Mach 20 or Bust
Weapons research may yet produce a true spaceplane.
- By Geoffrey Little
- Air & Space magazine, September 2007
(Page 3 of 3)
EVEN AT 500 MPH, it takes a long, long time to reach Australia. “Just eight movies and you’re there,” Australians joke. The country’s remoteness may account for its fascination with hypersonic flight; someday the travel time from London to Sydney may come down to one movie.
The Australian hypersonics program has been making steady progress for a decade, but it really took off in 2002, when HyShot fired the world’s first scramjet engine in flight. Building on that accomplishment, the Australian Department of Defense joined its U.S. counterpart, along with NASA, Boeing, and other partners, in an innovative international project called HiFire, for Hypersonic Flight International Research Experimentation. Funded with $54 million, HiFire includes a series of experiments and at least 10 test flights to be conducted over the next six years. Mark Lewis, who signed the agreement for the United States last November, says that the project complements the X-51A and other U.S. hypersonics efforts. “In HiFire, we’re looking at very fundamental science: all the problems we think we would anticipate in hypersonic flight.”
Next year the HyShot team will test a new free-flying vehicle as part of the HiFire program (earlier HyShots stayed attached to their booster rockets). One research goal is to try different shapes for scramjet engines in the search for greater efficiency, starting with the air inlet. Instead of a simple rectangular slot, shaped like the front of a Dustbuster vacuum cleaner, the inlet for the REST (rectangular-to-elliptical shape transition) engine is three-dimensional and more complex. The opening is still generally rectangular, but it includes faces that slant in toward the combustion chamber. Michael Smart, an associate professor in the HyShot group at the University of Queensland, explains: “The reason these 3-D inlets are more efficient is that the air is compressed by all surfaces of the inlet. A 2-D inlet only compresses the air in one plane: The side walls create drag, but don’t do any compression.”
The outer rectangular shape of the inlet offers an advantage: Stacking engines side by side is easier. But inside the vehicle, the inlet connects to an elliptical combustion chamber. Joined together, the pieces look like the different sections of a car’s exhaust system. This is a departure from the X-43A, which had a rectangular combustion chamber. Elliptical combustors are better, says Smart, because “round shapes are inherently stronger than rectangles. This leads to thinner walls and less weight. They have less surface area for the same amount of air flow through the engine. Less surface means less drag, less heating, and less weight.” And since energy tends to ebb in rectangular combustors’ corners, getting rid of the corners can increase overall thrust.
HiFire flights will launch from southern Australia’s Woomera test range, the largest testing grounds in the world. The size of the range, its isolation, and the chance to fly frequently are real benefits, says Lewis. “The costs are low enough that if the things break, if they don’t work, if they crash into the Australian Outback, we’ll keep the program going. We’re not going to give up because of one failure.” It’s a small-is-beautiful approach. “When you go to really, really expensive demonstrators, suddenly you’re so terrified of things not working or not flying that you paralyze your flight test program,” he says. “And that’s one of the things we’re trying to avoid.”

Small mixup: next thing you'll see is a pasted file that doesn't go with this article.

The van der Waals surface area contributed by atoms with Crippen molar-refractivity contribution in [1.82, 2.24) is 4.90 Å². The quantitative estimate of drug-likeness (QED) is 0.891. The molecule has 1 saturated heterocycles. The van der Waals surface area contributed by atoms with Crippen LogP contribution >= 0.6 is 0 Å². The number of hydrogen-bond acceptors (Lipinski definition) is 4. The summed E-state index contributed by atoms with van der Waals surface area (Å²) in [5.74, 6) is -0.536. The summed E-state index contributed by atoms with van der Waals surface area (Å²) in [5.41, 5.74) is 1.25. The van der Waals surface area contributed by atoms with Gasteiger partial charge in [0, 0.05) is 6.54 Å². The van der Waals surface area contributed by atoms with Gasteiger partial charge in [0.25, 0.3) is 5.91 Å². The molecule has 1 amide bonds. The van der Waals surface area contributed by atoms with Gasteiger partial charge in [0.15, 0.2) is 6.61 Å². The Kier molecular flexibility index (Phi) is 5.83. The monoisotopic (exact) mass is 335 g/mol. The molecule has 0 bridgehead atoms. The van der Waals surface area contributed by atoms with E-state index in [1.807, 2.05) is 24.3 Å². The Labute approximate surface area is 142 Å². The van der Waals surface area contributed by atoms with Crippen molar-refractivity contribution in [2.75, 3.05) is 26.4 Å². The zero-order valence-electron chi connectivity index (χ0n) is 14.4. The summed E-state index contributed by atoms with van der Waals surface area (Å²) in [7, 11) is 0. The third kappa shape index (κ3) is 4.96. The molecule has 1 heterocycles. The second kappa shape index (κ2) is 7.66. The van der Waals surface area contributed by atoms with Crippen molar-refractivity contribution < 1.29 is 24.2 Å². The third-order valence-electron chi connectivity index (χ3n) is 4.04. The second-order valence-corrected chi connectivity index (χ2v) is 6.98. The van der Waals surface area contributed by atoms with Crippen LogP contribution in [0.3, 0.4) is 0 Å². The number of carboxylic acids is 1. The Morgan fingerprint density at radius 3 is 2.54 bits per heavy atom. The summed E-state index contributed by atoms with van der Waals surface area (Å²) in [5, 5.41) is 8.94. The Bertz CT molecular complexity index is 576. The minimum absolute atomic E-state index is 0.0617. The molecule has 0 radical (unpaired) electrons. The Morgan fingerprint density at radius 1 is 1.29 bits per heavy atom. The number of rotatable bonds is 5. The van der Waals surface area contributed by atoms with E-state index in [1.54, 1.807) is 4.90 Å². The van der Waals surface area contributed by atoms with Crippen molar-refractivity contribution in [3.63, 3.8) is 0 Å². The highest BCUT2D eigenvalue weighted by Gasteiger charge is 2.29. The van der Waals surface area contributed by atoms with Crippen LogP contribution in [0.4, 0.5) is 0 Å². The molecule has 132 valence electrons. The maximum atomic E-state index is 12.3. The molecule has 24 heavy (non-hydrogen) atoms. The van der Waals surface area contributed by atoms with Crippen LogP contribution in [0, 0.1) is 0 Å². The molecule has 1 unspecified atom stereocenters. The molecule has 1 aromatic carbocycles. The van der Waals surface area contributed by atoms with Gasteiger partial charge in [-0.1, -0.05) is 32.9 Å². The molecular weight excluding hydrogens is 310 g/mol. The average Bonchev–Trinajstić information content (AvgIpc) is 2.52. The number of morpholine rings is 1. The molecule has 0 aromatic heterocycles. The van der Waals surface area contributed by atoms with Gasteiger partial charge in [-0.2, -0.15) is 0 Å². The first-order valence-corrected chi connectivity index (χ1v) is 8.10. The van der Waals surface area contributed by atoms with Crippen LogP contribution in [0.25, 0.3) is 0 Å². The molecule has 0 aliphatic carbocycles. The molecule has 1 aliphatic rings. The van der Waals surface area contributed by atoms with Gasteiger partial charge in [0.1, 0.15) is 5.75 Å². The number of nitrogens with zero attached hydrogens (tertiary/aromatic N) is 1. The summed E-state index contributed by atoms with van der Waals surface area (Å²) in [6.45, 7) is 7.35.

Of the three major hypersonic programs under way, the most ambitious is FALCON. HiFire’s short, up-and-down flights will reach Mach 10 or so. FALCON aims to fly up to Mach 20 over a distance of thousands of miles.
Led by DARPA, FALCON is short for Force Application and Launch from CONUS (continental United States). As the name implies, FALCON was conceived as both a potential weapons system with global reach and a capability to launch military space payloads as a quick response. The distant goal of the program is to develop, by 2025, an unmanned, reusable Hypersonic Cruise Vehicle (HCV) approximately the size and weight of a B-52. Taking off and landing like an airplane, the HCV would be able to deliver a 12,000-pound payload 9,000 miles from the continental United States within two hours. It’s the Orient Express turned into a bomber, without the pilot or passengers.
“HCV is the vision vehicle,” says Steven Walker, who manages DARPA projects related to hypersonic flight, including FALCON. A four-year veteran of the agency with degrees in aerospace engineering, he knows he’s working against physics as well as skepticism in the military ranks. Many Pentagon strategists would rather extend the capability of conventional missiles like Tridents than pursue a notoriously elusive and costly technology. “We need to fly some hypersonic vehicles—first the expendables, then the reusables—in order to prove to decision makers that this isn’t just a dream,” he says. “We won’t overcome the skepticism until we see some hypersonic vehicles flying.”